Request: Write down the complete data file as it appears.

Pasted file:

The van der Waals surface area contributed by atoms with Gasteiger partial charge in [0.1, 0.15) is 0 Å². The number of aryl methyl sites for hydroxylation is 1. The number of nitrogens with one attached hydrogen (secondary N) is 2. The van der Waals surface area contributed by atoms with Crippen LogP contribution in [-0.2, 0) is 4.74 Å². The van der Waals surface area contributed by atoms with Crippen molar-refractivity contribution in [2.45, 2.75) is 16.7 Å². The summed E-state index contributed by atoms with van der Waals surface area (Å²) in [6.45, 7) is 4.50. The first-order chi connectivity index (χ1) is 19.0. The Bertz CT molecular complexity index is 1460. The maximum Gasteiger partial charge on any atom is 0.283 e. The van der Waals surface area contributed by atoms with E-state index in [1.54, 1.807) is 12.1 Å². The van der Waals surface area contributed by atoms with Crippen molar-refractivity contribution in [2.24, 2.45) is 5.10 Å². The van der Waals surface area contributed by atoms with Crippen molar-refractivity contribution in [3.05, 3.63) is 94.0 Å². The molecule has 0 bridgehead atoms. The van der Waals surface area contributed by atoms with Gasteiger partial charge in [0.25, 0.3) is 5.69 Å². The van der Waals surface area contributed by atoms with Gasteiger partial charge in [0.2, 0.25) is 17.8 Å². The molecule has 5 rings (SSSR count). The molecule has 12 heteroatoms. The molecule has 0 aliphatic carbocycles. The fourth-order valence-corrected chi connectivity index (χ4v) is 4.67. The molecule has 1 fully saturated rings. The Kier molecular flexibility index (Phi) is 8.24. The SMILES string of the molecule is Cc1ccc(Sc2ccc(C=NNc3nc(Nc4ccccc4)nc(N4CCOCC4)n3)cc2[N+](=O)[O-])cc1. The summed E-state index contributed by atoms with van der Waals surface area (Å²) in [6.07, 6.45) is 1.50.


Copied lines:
The van der Waals surface area contributed by atoms with Gasteiger partial charge in [0.1, 0.15) is 0 Å². The number of aryl methyl sites for hydroxylation is 1. The number of nitrogens with one attached hydrogen (secondary N) is 2. The van der Waals surface area contributed by atoms with Crippen LogP contribution in [-0.2, 0) is 4.74 Å². The van der Waals surface area contributed by atoms with Crippen molar-refractivity contribution in [2.45, 2.75) is 16.7 Å². The summed E-state index contributed by atoms with van der Waals surface area (Å²) in [6.45, 7) is 4.50. The first-order chi connectivity index (χ1) is 19.0. The Bertz CT molecular complexity index is 1460. The maximum Gasteiger partial charge on any atom is 0.283 e. The van der Waals surface area contributed by atoms with E-state index in [1.54, 1.807) is 12.1 Å². The van der Waals surface area contributed by atoms with Crippen molar-refractivity contribution in [2.24, 2.45) is 5.10 Å². The van der Waals surface area contributed by atoms with Crippen molar-refractivity contribution in [3.05, 3.63) is 94.0 Å². The molecule has 0 bridgehead atoms. The van der Waals surface area contributed by atoms with Gasteiger partial charge in [0.25, 0.3) is 5.69 Å². The van der Waals surface area contributed by atoms with Gasteiger partial charge in [0.2, 0.25) is 17.8 Å². The molecule has 5 rings (SSSR count). The molecule has 12 heteroatoms. The molecule has 0 aliphatic carbocycles. The fourth-order valence-corrected chi connectivity index (χ4v) is 4.67. The molecule has 1 fully saturated rings. The Kier molecular flexibility index (Phi) is 8.24. The SMILES string of the molecule is Cc1ccc(Sc2ccc(C=NNc3nc(Nc4ccccc4)nc(N4CCOCC4)n3)cc2[N+](=O)[O-])cc1. The summed E-state index contributed by atoms with van der Waals surface area (Å²) in [6.07, 6.45) is 1.50.